|Review by Elizabeth Weitz|
Fight Club has always been a manifesto for the shriveled soul, the consumer whore who buys, buys, buys to fill up the emptiness inside of themselves, or the quiet revolutionary who dreams of tearing down the world.
Re-reading it is like a salve to all the brokenness in the world and in yourself and for almost 20 years, it’s all that we (and I count myself among those jagged people) had.
The sequel is here, but not in the form that you would think.
Not as a book where the pictures come together like your own personal movie.
No, author Chuck Palahniuk doesn’t want that, he wants you to “see” his vision, warts and all, and chose the comic medium to deliver his message.
And it’s perfect…but I had to read it twice before I got to that point (and I’ll tell you why in a moment)
Tyler/The Narrator (now called Sebastian) is a suburban husband celebrating nine years of marriage to Marla (who birthed a son, equally as weird) and is feeling that pull of anarchy, despite being on fistfuls of psychotropic drugs. His life is falling apart all around him. The whole American dream, that one we’ve been told will fulfill us, isn’t doing it for him anymore and Marla, who longs for the crazed, emotionally abusive/sexual deviant Tyler isn’t helping matters.
Things are about to erupt…in a big way.
Like I said, I had to read it twice before I got it. I’m so used to everything being spelled out, easy-peasy…moron-proof, that I forgot how delicious it is to struggle to understand something. Palahnuik, didn’t make it surface ready. Words and actions are hidden behind larger-than-life pills and flower petals. There is subtext, time/action jumps, a progeria support group (?) and a lot of violence all jumbled together to make a nitroglycerin mash that takes time to blow. It sweats (which makes it dangerous) and after a second read I understood…it’s not meant to rush through.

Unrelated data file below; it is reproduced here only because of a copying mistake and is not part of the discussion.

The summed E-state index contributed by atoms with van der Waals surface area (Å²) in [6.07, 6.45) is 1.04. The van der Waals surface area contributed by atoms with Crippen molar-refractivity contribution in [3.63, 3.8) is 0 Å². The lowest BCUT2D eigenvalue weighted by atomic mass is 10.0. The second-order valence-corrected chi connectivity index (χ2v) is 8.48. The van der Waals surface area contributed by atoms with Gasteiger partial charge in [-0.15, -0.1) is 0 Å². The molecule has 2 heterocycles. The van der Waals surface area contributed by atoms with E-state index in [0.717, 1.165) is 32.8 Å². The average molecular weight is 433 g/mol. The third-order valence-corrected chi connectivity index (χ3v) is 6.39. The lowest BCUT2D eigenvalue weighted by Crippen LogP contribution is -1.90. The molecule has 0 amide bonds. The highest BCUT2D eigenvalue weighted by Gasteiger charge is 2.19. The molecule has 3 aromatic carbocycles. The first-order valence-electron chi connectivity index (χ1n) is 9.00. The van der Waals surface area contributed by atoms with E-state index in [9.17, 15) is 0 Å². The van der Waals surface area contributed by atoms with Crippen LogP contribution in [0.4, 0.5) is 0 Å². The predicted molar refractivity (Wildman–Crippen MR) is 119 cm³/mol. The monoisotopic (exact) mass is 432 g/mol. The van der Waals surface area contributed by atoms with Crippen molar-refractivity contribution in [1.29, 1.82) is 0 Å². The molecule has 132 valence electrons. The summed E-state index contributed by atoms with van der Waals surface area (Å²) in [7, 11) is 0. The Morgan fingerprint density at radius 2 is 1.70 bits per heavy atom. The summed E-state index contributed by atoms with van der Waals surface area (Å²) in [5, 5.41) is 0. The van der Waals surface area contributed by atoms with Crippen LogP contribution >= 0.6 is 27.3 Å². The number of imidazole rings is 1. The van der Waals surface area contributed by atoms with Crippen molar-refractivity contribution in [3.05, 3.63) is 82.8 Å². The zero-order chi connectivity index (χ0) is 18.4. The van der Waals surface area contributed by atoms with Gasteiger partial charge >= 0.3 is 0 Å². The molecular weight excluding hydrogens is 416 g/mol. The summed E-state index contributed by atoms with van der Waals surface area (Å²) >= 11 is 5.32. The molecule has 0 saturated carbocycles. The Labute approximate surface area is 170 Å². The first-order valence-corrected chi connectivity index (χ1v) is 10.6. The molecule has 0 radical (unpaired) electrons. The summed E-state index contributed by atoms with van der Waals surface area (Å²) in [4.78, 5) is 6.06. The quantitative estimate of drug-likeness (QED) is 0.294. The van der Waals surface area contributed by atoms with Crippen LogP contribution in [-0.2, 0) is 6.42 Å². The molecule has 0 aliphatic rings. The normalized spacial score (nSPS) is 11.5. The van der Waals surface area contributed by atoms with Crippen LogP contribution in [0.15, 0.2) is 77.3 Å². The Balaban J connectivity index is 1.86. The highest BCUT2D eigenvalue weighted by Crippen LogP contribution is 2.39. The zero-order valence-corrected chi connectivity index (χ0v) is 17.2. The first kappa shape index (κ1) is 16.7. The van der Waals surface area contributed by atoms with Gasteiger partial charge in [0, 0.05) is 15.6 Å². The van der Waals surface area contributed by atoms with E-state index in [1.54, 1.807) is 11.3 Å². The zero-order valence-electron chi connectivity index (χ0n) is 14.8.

I read it again (yes, a third and fourth and how many times can that be said of the medium anymore?) and it is brilliant, the most perfect genre choice to tell a continuing saga of a man whose time has come around again.
Palahnuik, and let’s be honest here, has always had his finger on the pulse of a generation, a sort of sixth sense about what’s brewing underneath the surface. 20 years ago the latch-key generation was bitten by apathy and disillusionment with the consumerism that our parents had bought into so readily. Fight Club spoke to that, our need to feel something deeper than bargain values at IKEA and it resonated with us on an almost spiritual level.
A couple of decades later and that generation is still suffering, only we feel a bit too paralyzed to do anything about it.
So, Palahnuik brings back the spirit animal of Durden to rile us up and make us feel again.
And he does it in a way that gives rise to our inner anarchist…comics.
I don’t know if everyone is going to approve of his genre choice, but that doesn’t matter. Literary snobs (and I am one as well) need to be punched in the face every now and then and be reminded that good stories sometimes work better in another format.
This is that format.
We all needed this right hook to the noggin, and I for one am happy for the concussion…can’t wait for the next issue.